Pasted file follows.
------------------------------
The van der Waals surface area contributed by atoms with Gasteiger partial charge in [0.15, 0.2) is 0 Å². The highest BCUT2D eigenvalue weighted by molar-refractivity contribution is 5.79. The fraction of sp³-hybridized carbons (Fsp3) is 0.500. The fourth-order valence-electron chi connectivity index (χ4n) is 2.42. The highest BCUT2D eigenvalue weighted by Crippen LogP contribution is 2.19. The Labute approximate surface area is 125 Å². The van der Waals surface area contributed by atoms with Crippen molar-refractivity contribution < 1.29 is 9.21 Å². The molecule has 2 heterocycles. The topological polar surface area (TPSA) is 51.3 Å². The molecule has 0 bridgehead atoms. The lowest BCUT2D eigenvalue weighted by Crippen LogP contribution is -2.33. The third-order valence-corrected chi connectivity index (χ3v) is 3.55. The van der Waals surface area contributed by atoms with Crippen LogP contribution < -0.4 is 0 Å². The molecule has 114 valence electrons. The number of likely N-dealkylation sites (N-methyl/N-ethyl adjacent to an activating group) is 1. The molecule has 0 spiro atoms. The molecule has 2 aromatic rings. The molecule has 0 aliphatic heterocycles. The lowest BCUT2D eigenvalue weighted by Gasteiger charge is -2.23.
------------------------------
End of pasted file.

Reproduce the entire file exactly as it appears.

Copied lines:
The van der Waals surface area contributed by atoms with Gasteiger partial charge in [0.15, 0.2) is 0 Å². The highest BCUT2D eigenvalue weighted by molar-refractivity contribution is 5.79. The fraction of sp³-hybridized carbons (Fsp3) is 0.500. The fourth-order valence-electron chi connectivity index (χ4n) is 2.42. The highest BCUT2D eigenvalue weighted by Crippen LogP contribution is 2.19. The Labute approximate surface area is 125 Å². The van der Waals surface area contributed by atoms with Crippen molar-refractivity contribution < 1.29 is 9.21 Å². The molecule has 2 heterocycles. The topological polar surface area (TPSA) is 51.3 Å². The molecule has 0 bridgehead atoms. The lowest BCUT2D eigenvalue weighted by Crippen LogP contribution is -2.33. The third-order valence-corrected chi connectivity index (χ3v) is 3.55. The van der Waals surface area contributed by atoms with Crippen LogP contribution < -0.4 is 0 Å². The molecule has 114 valence electrons. The number of likely N-dealkylation sites (N-methyl/N-ethyl adjacent to an activating group) is 1. The molecule has 0 spiro atoms. The molecule has 2 aromatic rings. The molecule has 0 aliphatic heterocycles. The lowest BCUT2D eigenvalue weighted by Gasteiger charge is -2.23.